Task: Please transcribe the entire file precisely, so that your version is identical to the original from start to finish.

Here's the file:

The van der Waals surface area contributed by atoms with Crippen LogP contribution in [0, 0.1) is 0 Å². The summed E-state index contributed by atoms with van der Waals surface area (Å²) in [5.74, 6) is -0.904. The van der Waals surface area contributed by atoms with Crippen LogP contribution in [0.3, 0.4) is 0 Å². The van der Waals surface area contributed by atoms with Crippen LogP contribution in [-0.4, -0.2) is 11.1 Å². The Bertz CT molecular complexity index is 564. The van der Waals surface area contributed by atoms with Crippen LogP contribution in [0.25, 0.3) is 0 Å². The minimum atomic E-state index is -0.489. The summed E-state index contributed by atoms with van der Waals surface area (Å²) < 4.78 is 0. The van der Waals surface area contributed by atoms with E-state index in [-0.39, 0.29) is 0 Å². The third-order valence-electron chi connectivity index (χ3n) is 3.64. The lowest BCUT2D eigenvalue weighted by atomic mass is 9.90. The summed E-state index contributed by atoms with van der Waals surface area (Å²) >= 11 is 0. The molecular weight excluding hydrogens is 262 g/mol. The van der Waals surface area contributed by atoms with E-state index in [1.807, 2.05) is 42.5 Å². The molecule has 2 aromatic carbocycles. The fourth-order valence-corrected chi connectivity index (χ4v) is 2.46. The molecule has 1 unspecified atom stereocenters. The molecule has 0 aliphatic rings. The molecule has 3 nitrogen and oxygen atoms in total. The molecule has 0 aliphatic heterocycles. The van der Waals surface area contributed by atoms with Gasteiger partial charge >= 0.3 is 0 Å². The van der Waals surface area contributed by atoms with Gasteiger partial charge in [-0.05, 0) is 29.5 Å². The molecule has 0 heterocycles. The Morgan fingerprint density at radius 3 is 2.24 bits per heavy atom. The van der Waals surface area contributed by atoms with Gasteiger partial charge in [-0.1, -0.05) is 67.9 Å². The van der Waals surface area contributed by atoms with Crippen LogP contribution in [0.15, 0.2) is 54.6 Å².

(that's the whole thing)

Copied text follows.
The van der Waals surface area contributed by atoms with Crippen LogP contribution in [0, 0.1) is 0 Å². The summed E-state index contributed by atoms with van der Waals surface area (Å²) in [5.74, 6) is -0.904. The van der Waals surface area contributed by atoms with Crippen LogP contribution in [0.3, 0.4) is 0 Å². The van der Waals surface area contributed by atoms with Crippen LogP contribution in [-0.4, -0.2) is 11.1 Å². The Bertz CT molecular complexity index is 564. The van der Waals surface area contributed by atoms with Crippen LogP contribution in [0.25, 0.3) is 0 Å². The minimum atomic E-state index is -0.489. The summed E-state index contributed by atoms with van der Waals surface area (Å²) < 4.78 is 0. The van der Waals surface area contributed by atoms with E-state index in [-0.39, 0.29) is 0 Å². The third-order valence-electron chi connectivity index (χ3n) is 3.64. The lowest BCUT2D eigenvalue weighted by atomic mass is 9.90. The summed E-state index contributed by atoms with van der Waals surface area (Å²) >= 11 is 0. The molecular weight excluding hydrogens is 262 g/mol. The van der Waals surface area contributed by atoms with E-state index in [1.807, 2.05) is 42.5 Å². The molecule has 2 aromatic carbocycles. The fourth-order valence-corrected chi connectivity index (χ4v) is 2.46. The molecule has 1 unspecified atom stereocenters. The molecule has 0 aliphatic rings. The molecule has 3 nitrogen and oxygen atoms in total. The molecule has 0 aliphatic heterocycles. The van der Waals surface area contributed by atoms with Gasteiger partial charge >= 0.3 is 0 Å². The van der Waals surface area contributed by atoms with Gasteiger partial charge in [-0.05, 0) is 29.5 Å². The molecule has 0 heterocycles. The Morgan fingerprint density at radius 3 is 2.24 bits per heavy atom. The van der Waals surface area contributed by atoms with Gasteiger partial charge in [-0.1, -0.05) is 67.9 Å². The van der Waals surface area contributed by atoms with Crippen LogP contribution in [0.15, 0.2) is 54.6 Å².